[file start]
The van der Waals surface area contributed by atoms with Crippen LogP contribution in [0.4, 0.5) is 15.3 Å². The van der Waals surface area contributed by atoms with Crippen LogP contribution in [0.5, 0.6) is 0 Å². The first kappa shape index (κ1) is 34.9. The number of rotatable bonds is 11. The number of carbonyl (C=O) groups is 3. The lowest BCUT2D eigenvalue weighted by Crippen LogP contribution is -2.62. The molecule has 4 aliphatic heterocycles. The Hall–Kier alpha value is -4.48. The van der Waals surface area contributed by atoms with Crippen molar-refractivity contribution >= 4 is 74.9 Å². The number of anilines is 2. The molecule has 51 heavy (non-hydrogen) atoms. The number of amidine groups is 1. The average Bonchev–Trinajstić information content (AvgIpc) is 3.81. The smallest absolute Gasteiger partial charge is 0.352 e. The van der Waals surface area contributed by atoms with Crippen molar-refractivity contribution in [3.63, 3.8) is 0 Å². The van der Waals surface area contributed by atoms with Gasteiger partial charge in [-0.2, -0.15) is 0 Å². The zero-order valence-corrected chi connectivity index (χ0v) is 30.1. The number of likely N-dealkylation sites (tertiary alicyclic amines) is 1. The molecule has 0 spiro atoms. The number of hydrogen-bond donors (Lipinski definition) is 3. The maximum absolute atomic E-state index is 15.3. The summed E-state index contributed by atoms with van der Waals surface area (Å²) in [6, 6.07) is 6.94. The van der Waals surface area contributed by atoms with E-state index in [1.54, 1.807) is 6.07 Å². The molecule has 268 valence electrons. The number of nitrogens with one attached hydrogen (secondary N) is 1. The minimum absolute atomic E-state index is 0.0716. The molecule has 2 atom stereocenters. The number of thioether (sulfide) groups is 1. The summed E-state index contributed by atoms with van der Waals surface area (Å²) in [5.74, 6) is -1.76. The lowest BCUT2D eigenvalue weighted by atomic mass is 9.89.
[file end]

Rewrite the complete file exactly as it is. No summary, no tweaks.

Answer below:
The van der Waals surface area contributed by atoms with Crippen LogP contribution in [0.4, 0.5) is 15.3 Å². The van der Waals surface area contributed by atoms with Crippen LogP contribution in [0.5, 0.6) is 0 Å². The first kappa shape index (κ1) is 34.9. The number of rotatable bonds is 11. The number of carbonyl (C=O) groups is 3. The lowest BCUT2D eigenvalue weighted by Crippen LogP contribution is -2.62. The molecule has 4 aliphatic heterocycles. The Hall–Kier alpha value is -4.48. The van der Waals surface area contributed by atoms with Crippen molar-refractivity contribution >= 4 is 74.9 Å². The number of anilines is 2. The molecule has 51 heavy (non-hydrogen) atoms. The number of amidine groups is 1. The average Bonchev–Trinajstić information content (AvgIpc) is 3.81. The smallest absolute Gasteiger partial charge is 0.352 e. The van der Waals surface area contributed by atoms with Crippen molar-refractivity contribution in [3.63, 3.8) is 0 Å². The van der Waals surface area contributed by atoms with Gasteiger partial charge in [-0.2, -0.15) is 0 Å². The zero-order valence-corrected chi connectivity index (χ0v) is 30.1. The number of likely N-dealkylation sites (tertiary alicyclic amines) is 1. The molecule has 0 spiro atoms. The number of hydrogen-bond donors (Lipinski definition) is 3. The maximum absolute atomic E-state index is 15.3. The summed E-state index contributed by atoms with van der Waals surface area (Å²) in [6, 6.07) is 6.94. The van der Waals surface area contributed by atoms with E-state index in [1.54, 1.807) is 6.07 Å². The molecule has 268 valence electrons. The number of nitrogens with one attached hydrogen (secondary N) is 1. The minimum absolute atomic E-state index is 0.0716. The molecule has 2 atom stereocenters. The number of thioether (sulfide) groups is 1. The summed E-state index contributed by atoms with van der Waals surface area (Å²) in [5.74, 6) is -1.76. The lowest BCUT2D eigenvalue weighted by atomic mass is 9.89.